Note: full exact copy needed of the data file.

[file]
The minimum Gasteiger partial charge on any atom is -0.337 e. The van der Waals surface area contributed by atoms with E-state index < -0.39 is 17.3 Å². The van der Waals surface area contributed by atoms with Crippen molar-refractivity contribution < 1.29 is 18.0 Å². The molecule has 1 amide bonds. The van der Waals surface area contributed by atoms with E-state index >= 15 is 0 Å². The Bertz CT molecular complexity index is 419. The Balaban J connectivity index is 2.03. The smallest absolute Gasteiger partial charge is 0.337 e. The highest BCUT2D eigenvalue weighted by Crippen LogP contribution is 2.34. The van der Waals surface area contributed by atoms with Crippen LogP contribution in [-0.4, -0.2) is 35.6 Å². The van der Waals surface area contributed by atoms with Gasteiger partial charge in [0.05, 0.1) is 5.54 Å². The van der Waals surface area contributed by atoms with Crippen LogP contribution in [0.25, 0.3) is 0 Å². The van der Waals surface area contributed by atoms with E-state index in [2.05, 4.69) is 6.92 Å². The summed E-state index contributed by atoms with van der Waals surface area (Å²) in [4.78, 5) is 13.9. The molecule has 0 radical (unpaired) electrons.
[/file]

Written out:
The minimum Gasteiger partial charge on any atom is -0.337 e. The van der Waals surface area contributed by atoms with E-state index < -0.39 is 17.3 Å². The van der Waals surface area contributed by atoms with Crippen molar-refractivity contribution < 1.29 is 18.0 Å². The molecule has 1 amide bonds. The van der Waals surface area contributed by atoms with E-state index >= 15 is 0 Å². The Bertz CT molecular complexity index is 419. The Balaban J connectivity index is 2.03. The smallest absolute Gasteiger partial charge is 0.337 e. The highest BCUT2D eigenvalue weighted by Crippen LogP contribution is 2.34. The van der Waals surface area contributed by atoms with Crippen LogP contribution in [-0.4, -0.2) is 35.6 Å². The van der Waals surface area contributed by atoms with Gasteiger partial charge in [0.05, 0.1) is 5.54 Å². The van der Waals surface area contributed by atoms with Crippen LogP contribution in [0.25, 0.3) is 0 Å². The van der Waals surface area contributed by atoms with E-state index in [2.05, 4.69) is 6.92 Å². The summed E-state index contributed by atoms with van der Waals surface area (Å²) in [4.78, 5) is 13.9. The molecule has 0 radical (unpaired) electrons.